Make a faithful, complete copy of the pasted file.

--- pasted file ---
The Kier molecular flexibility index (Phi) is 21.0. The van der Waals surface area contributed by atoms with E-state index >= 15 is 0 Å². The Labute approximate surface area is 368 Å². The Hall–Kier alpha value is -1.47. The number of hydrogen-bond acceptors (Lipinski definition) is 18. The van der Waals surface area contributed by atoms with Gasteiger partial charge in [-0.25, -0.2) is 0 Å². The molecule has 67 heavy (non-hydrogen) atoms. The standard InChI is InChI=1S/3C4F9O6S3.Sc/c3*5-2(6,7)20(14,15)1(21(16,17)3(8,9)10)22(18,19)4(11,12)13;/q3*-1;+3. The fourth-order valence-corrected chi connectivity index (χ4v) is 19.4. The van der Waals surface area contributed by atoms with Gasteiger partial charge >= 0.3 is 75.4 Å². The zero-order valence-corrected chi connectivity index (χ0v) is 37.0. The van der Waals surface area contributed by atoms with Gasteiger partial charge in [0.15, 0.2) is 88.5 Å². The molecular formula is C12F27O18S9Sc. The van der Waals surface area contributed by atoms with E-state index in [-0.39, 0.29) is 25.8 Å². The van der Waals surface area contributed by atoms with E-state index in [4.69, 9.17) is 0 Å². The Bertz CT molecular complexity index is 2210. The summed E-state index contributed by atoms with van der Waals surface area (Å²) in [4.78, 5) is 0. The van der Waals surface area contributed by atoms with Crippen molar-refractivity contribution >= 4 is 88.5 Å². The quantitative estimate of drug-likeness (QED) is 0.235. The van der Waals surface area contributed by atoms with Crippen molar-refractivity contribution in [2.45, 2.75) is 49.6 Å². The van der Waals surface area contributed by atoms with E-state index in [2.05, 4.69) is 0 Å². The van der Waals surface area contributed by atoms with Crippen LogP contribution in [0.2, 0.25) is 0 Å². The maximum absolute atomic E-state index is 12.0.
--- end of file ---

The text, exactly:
The Kier molecular flexibility index (Phi) is 21.0. The van der Waals surface area contributed by atoms with E-state index >= 15 is 0 Å². The Labute approximate surface area is 368 Å². The Hall–Kier alpha value is -1.47. The number of hydrogen-bond acceptors (Lipinski definition) is 18. The van der Waals surface area contributed by atoms with Gasteiger partial charge in [-0.25, -0.2) is 0 Å². The molecule has 67 heavy (non-hydrogen) atoms. The standard InChI is InChI=1S/3C4F9O6S3.Sc/c3*5-2(6,7)20(14,15)1(21(16,17)3(8,9)10)22(18,19)4(11,12)13;/q3*-1;+3. The fourth-order valence-corrected chi connectivity index (χ4v) is 19.4. The van der Waals surface area contributed by atoms with Gasteiger partial charge >= 0.3 is 75.4 Å². The zero-order valence-corrected chi connectivity index (χ0v) is 37.0. The van der Waals surface area contributed by atoms with Gasteiger partial charge in [0.15, 0.2) is 88.5 Å². The molecular formula is C12F27O18S9Sc. The van der Waals surface area contributed by atoms with E-state index in [-0.39, 0.29) is 25.8 Å². The van der Waals surface area contributed by atoms with E-state index in [4.69, 9.17) is 0 Å². The Bertz CT molecular complexity index is 2210. The summed E-state index contributed by atoms with van der Waals surface area (Å²) in [4.78, 5) is 0. The van der Waals surface area contributed by atoms with Crippen molar-refractivity contribution >= 4 is 88.5 Å². The quantitative estimate of drug-likeness (QED) is 0.235. The van der Waals surface area contributed by atoms with Crippen molar-refractivity contribution in [2.45, 2.75) is 49.6 Å². The van der Waals surface area contributed by atoms with E-state index in [2.05, 4.69) is 0 Å². The van der Waals surface area contributed by atoms with Crippen LogP contribution in [0.2, 0.25) is 0 Å². The maximum absolute atomic E-state index is 12.0.